SCHUMER TO FEMA: TOWN OF HANCOCK HAS WAITED FAR TOO LONG FOR AUTHORIZATION TO RELOCATE AND REBUILD HIGHWAY GARAGE BUILDING - URGES EXPEDITED APPROVAL FOR NEW PLAN
In Personal Letter To FEMA, Schumer Urges Approval Of Town's Long Delayed Application; Says Money Is Urgently Needed To Reconstruct Damaged Town Building, Help Town Move Forward After Devastating FloodSix Months After Town of Hancock Appealed for New Project Plan, FEMA Has Yet to Respond, Forcing Town to Waste Tax Payer Dollars On Rent While Waiting To Construct New BuildingSchumer: FEMA Needs To End This Wasteful Delay
U.S. Senator Charles E. Schumer today urged the Federal Emergency Management Agency (FEMA) to expedite approval for the demolition and relocation plans for the Town of Hancock's Highway Garage building that was submerged in seven feet of water during the June 2006 floods. After FEMA initially agreed to fund repairs, additional damages were uncovered, and the original location was deemed unsafe for reconstruction. Six months ago, the New York State Emergency Management Office (SEMO) and town officials submitted a request for an amended Scope of Work (SOW) that would approve the measures necessary to relocate and construct a new facility. To this point, FEMA has failed to approve the application forcing taxpayers to pay costly rental fees for a temporary garage and office and preventing the town from moving forward with construction. The Town is also seeking reimbursement for these fees from FEMA.
In an effort to secure an expedited approval for a new project plan and save taxpayers from paying unnecessary rent, Schumer wrote a letter to FEMA ActingAdministrator Nancy Ward, urging the agency to swiftly issue the necessary documents so the Town can immediately begin work on a new Highway Garage Building.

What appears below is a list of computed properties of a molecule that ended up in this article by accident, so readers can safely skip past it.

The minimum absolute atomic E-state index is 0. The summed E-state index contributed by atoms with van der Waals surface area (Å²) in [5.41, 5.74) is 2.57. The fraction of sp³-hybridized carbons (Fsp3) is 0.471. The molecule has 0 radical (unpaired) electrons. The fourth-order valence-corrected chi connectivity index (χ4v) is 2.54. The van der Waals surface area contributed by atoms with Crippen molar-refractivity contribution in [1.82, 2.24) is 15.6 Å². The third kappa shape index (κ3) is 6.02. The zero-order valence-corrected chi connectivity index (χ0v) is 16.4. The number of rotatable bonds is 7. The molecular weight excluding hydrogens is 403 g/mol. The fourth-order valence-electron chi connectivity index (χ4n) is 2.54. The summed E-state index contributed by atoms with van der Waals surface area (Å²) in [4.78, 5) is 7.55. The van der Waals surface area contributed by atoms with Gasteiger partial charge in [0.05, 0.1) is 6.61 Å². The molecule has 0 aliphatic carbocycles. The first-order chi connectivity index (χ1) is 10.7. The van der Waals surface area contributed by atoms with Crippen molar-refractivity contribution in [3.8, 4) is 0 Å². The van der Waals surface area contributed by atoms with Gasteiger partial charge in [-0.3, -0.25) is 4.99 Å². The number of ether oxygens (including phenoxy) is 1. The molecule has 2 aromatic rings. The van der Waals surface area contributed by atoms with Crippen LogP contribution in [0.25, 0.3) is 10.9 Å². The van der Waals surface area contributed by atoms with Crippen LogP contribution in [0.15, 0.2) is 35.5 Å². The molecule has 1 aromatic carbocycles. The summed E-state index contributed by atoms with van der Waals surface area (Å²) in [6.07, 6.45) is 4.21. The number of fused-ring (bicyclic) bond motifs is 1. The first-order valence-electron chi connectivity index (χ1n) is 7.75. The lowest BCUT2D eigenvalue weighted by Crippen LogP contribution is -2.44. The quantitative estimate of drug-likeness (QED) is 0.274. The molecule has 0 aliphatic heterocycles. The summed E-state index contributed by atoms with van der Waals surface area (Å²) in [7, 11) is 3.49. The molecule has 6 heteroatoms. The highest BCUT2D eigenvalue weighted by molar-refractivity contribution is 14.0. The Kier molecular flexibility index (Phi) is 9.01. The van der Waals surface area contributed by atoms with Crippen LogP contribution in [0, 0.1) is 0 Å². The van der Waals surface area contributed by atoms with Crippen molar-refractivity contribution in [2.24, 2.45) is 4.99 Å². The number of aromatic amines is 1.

"Six months is too long for FEMA to be dragging its feet when Town of Hancock officials and SEMO have worked so diligently to fulfill FEMA requirements," said Schumer. "The longer that FEMA stalls on approval for a new project plan, the longer taxpayers will be forced to pay rent for a temporary garage building and the longer they must wait to put their town back together. I will do everything I can to end this wasteful delay and help the Town of Hancock secure a new project plan so that construction can begin immediately on a new and improved Highway Building Garage."
In the summer of 2006, the Southern Tier was hit by disastrous flooding, which uprooted families and left widespread destruction in its wake. In recent years, Delaware County, including the Town of Hancock, has been struck particularly hard, suffering several severe weather disasters. When, waters raged through the Town of Hancock in June 2006, the Town's Highway Garage building was flooded beyond repair.
After FEMA issued the initial project worksheet for the Highway Garage building, additional damages were uncovered, the building was condemned, and the location was deemed unsafe for reconstruction. In light of these new developments, on July 27, 2007, SEMO and FEMA conducted a joint site visit and noted the additional damage eligible for federal assistance. Local and state officials have since worked together to compile specifications for the demolition of the condemned building and to commission an engineering proposal for the relocation of the Highway Garage building.
The Town of Hancock is currently paying over $2,300 a month in taxpayer dollars to pay rental fees for a temporary garage and office, while the plans for work on the new location await FEMA approval. On September 15, 2008, SEMO reviewed the studies and sent a renewed request for a project worksheet but FEMA has failed to approve the new project.
To secure an expedited approval of the Town of Hancock and SEMO's request for an updated project worksheet, Schumer wrote FEMA Acting Administrator Ward urging the agency to approve a new project design and location for the building
In the letter, Schumer wrote, "As the Town of Hancock continues to pick up the pieces nearly three years after the historic June 2006 floods, we must do all we can to help the community recover."